All other lanes in the map are more suited to other weapons than snipers and it takes a bit more time until you meet enemies. That does not mean that snipers become generally unviable in the map, said lane is just a place where they have a bigger advantage than other guns. As the financial economy in CSGO plays a huge role, I wanted to provide the attackers and defenders with different gameplay & gunplay opportunities throughout the map.

The more time I invested in the blockout, the more detailed it naturally got. I was tweaking different parts of the geometry and defined the spaces that were part of the gameplay area and which parts of the mansion were not gonna be accessible at all and only needed to function as “backdrop”/decoration. Also, some POIs & smaller “landmarks” were added to the level too, to give the players some orientation to where in the map they were.

I also now started to do more playtesting with actual other human players and started to figure out how the timings for meeting in the middle of the map as well as in front of the bombsites looked like. It was important to know where players would be able to get to in a certain amount of time, so I could design the chokepoints and bombsites accordingly and balance things out. Getting the timings right is one of the most essential parts of competitive map design as the competitive viability and balance of your map will instantly collapse if not tested vigorously.

It was also hugely important to me not to make the interior part of the buildings feel too claustrophobic because that’s always annoying for players when they cannot move and jump around the space how they’d like to. Having played 1000+ hours of competitive CSGO myself, I already know what you do as a player when moving around the map so I tried to support that way of traversal in this level (sidenote: there will be a video next, showcasing just that – look at me playing around with the knife and how I am constantly hopping around).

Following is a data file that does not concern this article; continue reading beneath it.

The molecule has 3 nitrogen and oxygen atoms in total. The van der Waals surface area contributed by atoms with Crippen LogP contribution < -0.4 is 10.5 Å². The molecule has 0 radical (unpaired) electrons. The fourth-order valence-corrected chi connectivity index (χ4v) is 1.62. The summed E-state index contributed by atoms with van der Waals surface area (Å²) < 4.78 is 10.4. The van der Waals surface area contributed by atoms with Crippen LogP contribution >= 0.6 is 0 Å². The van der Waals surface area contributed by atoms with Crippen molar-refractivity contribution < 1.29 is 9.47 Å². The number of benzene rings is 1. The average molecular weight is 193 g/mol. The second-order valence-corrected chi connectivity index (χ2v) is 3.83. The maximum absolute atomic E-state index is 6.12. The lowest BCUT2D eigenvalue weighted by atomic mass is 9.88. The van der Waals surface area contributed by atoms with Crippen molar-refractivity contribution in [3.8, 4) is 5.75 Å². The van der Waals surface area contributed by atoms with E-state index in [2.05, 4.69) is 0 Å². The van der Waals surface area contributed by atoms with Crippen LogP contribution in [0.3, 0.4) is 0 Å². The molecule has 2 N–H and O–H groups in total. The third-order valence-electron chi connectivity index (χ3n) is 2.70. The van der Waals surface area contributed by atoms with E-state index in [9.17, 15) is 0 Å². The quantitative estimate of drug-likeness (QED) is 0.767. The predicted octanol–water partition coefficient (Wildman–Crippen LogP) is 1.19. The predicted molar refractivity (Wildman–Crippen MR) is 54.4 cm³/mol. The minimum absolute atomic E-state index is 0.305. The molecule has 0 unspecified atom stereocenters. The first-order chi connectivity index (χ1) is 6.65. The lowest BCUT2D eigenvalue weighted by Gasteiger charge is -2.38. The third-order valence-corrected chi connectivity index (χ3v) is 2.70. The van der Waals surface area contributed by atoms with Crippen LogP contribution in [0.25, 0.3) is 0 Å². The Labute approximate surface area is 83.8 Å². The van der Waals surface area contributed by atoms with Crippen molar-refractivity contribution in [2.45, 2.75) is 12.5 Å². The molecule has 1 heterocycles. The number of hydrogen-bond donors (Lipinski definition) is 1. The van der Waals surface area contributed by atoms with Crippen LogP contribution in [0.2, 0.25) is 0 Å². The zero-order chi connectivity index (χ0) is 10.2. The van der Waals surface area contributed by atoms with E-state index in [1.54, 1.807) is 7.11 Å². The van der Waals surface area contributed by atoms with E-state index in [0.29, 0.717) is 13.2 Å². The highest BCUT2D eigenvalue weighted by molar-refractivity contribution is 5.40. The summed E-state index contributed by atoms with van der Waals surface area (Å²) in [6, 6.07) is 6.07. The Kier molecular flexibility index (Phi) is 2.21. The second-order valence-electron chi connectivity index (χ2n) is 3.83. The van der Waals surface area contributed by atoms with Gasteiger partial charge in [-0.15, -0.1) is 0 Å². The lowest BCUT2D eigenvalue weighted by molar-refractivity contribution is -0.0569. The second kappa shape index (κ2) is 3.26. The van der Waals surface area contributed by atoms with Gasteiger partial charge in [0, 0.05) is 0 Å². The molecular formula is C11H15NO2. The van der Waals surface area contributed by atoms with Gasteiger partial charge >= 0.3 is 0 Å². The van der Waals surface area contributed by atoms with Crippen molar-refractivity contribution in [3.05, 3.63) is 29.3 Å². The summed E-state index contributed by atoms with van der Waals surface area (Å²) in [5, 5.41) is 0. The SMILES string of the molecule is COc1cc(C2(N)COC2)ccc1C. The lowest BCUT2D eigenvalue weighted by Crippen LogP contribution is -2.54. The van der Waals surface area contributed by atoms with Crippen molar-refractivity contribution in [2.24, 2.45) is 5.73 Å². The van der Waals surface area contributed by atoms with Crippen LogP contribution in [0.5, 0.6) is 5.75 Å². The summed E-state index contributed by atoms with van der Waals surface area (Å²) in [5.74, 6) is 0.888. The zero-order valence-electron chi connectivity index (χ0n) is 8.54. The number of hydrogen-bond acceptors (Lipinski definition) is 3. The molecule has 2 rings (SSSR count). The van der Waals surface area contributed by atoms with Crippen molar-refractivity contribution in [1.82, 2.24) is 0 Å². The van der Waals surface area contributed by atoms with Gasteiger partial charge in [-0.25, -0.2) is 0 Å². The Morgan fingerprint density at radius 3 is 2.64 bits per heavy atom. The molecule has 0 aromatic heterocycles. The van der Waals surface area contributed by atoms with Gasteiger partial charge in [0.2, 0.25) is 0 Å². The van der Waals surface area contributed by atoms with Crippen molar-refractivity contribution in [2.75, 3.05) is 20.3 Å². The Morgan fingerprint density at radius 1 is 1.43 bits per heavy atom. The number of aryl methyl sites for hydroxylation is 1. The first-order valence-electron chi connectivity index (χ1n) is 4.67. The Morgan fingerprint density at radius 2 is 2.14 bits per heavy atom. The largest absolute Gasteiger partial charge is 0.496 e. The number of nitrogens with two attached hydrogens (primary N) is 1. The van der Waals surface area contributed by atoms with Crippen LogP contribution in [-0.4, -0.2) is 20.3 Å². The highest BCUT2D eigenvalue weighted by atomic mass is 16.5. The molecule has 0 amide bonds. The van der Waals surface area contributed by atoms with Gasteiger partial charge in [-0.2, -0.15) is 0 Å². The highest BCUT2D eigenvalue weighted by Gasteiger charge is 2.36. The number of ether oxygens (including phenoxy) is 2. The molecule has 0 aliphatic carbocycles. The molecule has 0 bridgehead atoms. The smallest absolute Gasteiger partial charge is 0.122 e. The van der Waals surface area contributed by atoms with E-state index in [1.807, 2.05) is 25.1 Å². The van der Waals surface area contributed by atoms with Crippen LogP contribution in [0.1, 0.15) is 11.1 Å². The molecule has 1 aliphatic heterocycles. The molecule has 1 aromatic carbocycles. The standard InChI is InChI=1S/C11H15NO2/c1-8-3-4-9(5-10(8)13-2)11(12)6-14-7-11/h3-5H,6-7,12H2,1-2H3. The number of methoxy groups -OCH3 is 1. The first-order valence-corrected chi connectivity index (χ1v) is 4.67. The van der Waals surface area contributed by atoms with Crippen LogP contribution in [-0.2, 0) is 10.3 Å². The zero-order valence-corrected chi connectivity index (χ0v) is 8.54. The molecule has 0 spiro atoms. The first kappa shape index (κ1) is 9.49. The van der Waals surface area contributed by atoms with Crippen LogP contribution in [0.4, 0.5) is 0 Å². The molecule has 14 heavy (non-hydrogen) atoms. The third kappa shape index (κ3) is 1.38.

I tried to also do some first small environment passes on certain chunks of the map to see if it would fit with the scale I had blocked out and because I enjoyed doing that for a bit of the time. It enabled me to look at different parts of the map with fresh eyes (and not only from a purely design-oriented perspective but from an art standpoint as well).

Next, you can now find a video where I run around the “kinda final” (its never final until the map is done) blockout level for a couple of minutes. That way you can get a feel for the map and how it looks & feels like from down “in the trenches”. After the video, I’ll talk a little bit about each of the bombsites.

You can see in the video that I’m trying to show you the spatial compositions of each area of the map. Some areas you will notice will be “blocked off”, some (where I shoot the glass for example or the vents) become viable pathways for the attackers when you interact with them and so on. The orange doorways are markings of where I want “locked doors” to be, which seal off non-accessible rooms of the mansion (they’re bangable, of course!). I also showcase some high-risk high reward “flanking” routes/areas that require skillful jumps to take advantage of (which I fail to pull off, so it’s already balanced).

After a bunch of playtest sessions with friends and other CS:GO mates, I decided to readjust the spawn for the CT’s to be closer to a bombsite and added a bunch of additional cover opportunities to help guarding the area.